Wednesday, June 01, 2005
Giving the Pharisees Their Due
We obviously want to agree with Jesus and not the Pharisees. However, we need to give the Pharisees their due and not misunderstand the issues at stake. The Pharisees were not wrong to be concerned about keeping the Sabbath day holy. The Pharisees were obligated by the Mosaic Law. One of the Ten Commandments was “Remember the Sabbath day by keeping it holy . . . .” (Exodus 20:8-11)
Under the old covenant, the Sabbath was not primarily a day for worship, although some extra sacrifices were offered. It was a day to rest from regular work. The penalty for individuals who violated this commandment was death. Exodus 31:13-14 declares, “You must observe my Sabbaths. . . . Anyone who desecrates it must be put to death; whoever does any work on that day must be cut off from his people.”
In the wilderness wanderings, a precedent was set to carry this out literally. Numbers 15:32-36 records, “While the Israelites were in the desert, a man was found gathering wood on the Sabbath day. . . . Then the LORD said to Moses, ‘The man must die. The whole assembly must stone him outside the camp.’” So for the Pharisees to seek Jesus’ death for Sabbath breaking was not a result of crankiness, but of trying to follow God’s word.
The consequences for failing to keep the Sabbath were serious for the nation, too. In fact, 2 Chronicles 36:20-21 indicates that the Babylonian captivity was 70 years long because of missed Sabbaths over the years of Israel’s history.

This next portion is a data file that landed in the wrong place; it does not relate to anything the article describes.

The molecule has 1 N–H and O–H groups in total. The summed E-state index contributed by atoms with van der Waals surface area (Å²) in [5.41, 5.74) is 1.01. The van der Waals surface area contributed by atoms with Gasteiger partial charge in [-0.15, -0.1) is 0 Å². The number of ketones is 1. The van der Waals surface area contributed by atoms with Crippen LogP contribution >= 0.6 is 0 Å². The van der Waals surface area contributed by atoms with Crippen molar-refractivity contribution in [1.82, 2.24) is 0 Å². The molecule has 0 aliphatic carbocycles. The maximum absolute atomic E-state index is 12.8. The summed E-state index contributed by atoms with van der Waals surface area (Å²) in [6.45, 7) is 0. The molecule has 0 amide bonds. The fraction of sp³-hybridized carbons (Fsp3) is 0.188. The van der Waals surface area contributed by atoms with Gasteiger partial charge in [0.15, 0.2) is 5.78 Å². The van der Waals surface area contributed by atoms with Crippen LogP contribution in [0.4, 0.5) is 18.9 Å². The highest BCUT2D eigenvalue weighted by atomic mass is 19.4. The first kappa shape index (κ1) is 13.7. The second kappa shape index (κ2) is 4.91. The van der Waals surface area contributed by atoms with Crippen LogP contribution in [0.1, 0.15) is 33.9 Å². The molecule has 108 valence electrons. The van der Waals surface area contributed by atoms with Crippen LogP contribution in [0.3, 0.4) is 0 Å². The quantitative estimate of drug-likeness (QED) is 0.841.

After the exile Nehemiah addressed Sabbath violations on the basis of the danger that they would pose to the nation (Nehemiah 13:17-18), “I rebuked the nobles of Judah and said to them, ‘What is this wicked thing you are doing—desecrating the Sabbath day? Didn’t your forefathers do the same things, so that our God brought all this calamity upon us and upon this city? Now you are stirring up more wrath against Israel by desecrating the Sabbath.’" As leaders, the Pharisees were responsible to protect Israel from further judgment that would undoubtedly come from God if Sabbath breakers were allowed to continue. They were helping the whole community by calling the people to observe the Sabbath and by persecuting those who refused.
Why, then, did Jesus not follow the Sabbath rules of the Pharisees? Because the Pharisees included human rules in the Sabbath restrictions.
God’s covenant with Israel at Mount Sinai gave principles for what it meant to keep the Sabbath. Over the years, rabbis and scribes had to decide cases in the “gray areas.” Human interpretations were added to the Biblical commands, such as how many steps could be walked and what could be lifted without being considered work.
The Pharisees also added boundaries that were more restrictive. By the time of Jesus the laws enforced by the Pharisees were hardly recognizable as having to do with God’s law. Jesus’ Sabbath “violations” fell in the area of the human traditions, not in the area of God’s covenant.
In Matthew 12:11-12 “He said to them, ‘If any of you has a sheep and it falls into a pit on the Sabbath, will you not take hold if it and lift it out? How much more valuable is a man than a sheep! Therefore it is lawful to do good on the Sabbath.’” In their intricate system of do’s and don’ts, they had reversed the priority God intended. Jesus also criticized their Sabbath traditions in Mark 7:6-9 and John 7:23. But he did not criticize them for taking the Sabbath seriously under the Law.
Let’s read with our eyes open.